Re: activist/advocate

P. Myers (mpwr@u.washington.edu)
Fri, 12 Dec 1997 14:14:40 -0800 (PST)


let's talk about the differences...eh?  Pat Myers
__________________
Hi, Pat Myers here.

This may be 'way too simplistic for most, but to me, advocacy is done
*for; activism is done *with.  Example:

Working as Social Worker at a community college, discovered women were
required to (new requirement; administrative discretion), as mandated
criteria for keeping AFDC grants during college matriculation, required to
speak to a board of 6 caseworkers.  These low income moms were terrified;
they'd just managed to get it together to believe in themselves enough to
make the choice to try to go to school and better their lives, and here
was this, demand; what felt to them like an insurmountable road block. 

I suggested they call their caseworker and tell them that they would be
bringing, as was their right, individually, representatives and a tape
recorder, should a Fair Hearing be necessary.  This, an example of
activism and education.

They told me they couldn't do it.  So

I called DSHS with their permission, and informed the program caseworker
for the adjudicating board that I, as social worker, would be attending
each "interview" (interrogation), as my client's representative, and
further, had contacted the local pro bono legal service providers, who
were interested as well in attending several "hearings," (of course, we
all realize there was, in fact, no intention to "hear" anyone, but to
discourage matriculation, which would have influenced the "success rate"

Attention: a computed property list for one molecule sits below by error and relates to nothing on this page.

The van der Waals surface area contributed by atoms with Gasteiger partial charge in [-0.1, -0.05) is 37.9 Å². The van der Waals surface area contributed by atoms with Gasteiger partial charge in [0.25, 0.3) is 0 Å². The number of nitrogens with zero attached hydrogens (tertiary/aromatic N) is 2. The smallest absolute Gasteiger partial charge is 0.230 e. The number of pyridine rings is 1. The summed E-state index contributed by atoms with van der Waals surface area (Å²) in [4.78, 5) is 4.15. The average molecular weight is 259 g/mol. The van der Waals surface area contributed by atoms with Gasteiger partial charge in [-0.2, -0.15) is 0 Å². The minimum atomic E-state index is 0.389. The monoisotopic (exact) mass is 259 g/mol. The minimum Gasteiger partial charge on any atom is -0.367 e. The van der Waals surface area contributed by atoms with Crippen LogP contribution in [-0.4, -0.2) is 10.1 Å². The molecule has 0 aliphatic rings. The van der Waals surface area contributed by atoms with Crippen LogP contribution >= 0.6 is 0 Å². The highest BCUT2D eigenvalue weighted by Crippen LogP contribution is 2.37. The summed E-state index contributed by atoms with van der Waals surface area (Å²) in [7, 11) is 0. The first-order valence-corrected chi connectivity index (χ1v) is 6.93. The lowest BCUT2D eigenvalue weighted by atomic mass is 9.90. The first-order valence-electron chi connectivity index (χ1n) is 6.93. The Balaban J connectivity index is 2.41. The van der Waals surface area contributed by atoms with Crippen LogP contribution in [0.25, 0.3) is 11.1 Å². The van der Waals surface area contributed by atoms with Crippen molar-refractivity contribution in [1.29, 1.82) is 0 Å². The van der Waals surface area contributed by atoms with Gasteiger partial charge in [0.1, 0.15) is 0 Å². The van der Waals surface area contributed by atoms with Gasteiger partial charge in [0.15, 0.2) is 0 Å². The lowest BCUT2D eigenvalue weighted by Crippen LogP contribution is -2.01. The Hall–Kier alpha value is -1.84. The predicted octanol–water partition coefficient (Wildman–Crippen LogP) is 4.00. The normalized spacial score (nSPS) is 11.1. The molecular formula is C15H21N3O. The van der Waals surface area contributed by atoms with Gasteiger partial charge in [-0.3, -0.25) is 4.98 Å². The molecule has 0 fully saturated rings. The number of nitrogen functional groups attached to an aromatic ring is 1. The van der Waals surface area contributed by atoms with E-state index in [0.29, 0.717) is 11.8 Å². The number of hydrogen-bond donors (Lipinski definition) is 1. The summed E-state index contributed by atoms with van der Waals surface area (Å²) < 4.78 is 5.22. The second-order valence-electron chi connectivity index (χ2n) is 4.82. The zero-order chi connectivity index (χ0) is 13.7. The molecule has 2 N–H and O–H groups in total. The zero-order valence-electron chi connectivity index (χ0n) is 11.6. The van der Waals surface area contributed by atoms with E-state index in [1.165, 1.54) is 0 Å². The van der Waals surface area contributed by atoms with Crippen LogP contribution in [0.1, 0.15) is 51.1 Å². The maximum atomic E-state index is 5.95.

of what was then call the WIC [work incentive program]) in order to
ascertain the possibility of a class action suit.  (untrue, well...half
true)  That of course we would bring a tape recorder, and, if necessary, I
would help my clients file for a Fair Hearing: back then, quite expensive,
and (the cost, born by the Dept) a counter weight to administrative
discretion aimed at frightening recipients away from self-initiated,
independent action. 

No interview were held.  But the above was *advocacy.  *I learned; *I was
model; *I assumed what was right to say *for my clients; *they played
little role in what actually occurred.  And to me, that is problematic.
Had I not recently been an AFDC recipient, and therefore, something of a
peer counselor, I would be more ashamed of my actions now than I am.

Advocacy offers great good feelings of righteousness and power.  But it is
inherently ego-centric.  We must begin to realize this, and limit those
times and places when we perform advocacy roles, in order to minimalize
them;  allowing those who are suffering to speak to that suffering; to
define *themselves; to learn, through doing, that the system may be
questioned, and challenged, and that *they, they alone and collectively,
have the strength of character, the intelligence, and the internal
resources necessary to make the changes in their lives that matter to
*them.

In activism, one either joins with, but does not lead, the group one
wishes to speak with...one gives up power and authority, with love, and
consistantly.

The only reasonable advocate is also an activist...carries the words when
asked, and provides the resources requested.

Incomplete, and perhaps flawed, but my two cents.  Pat.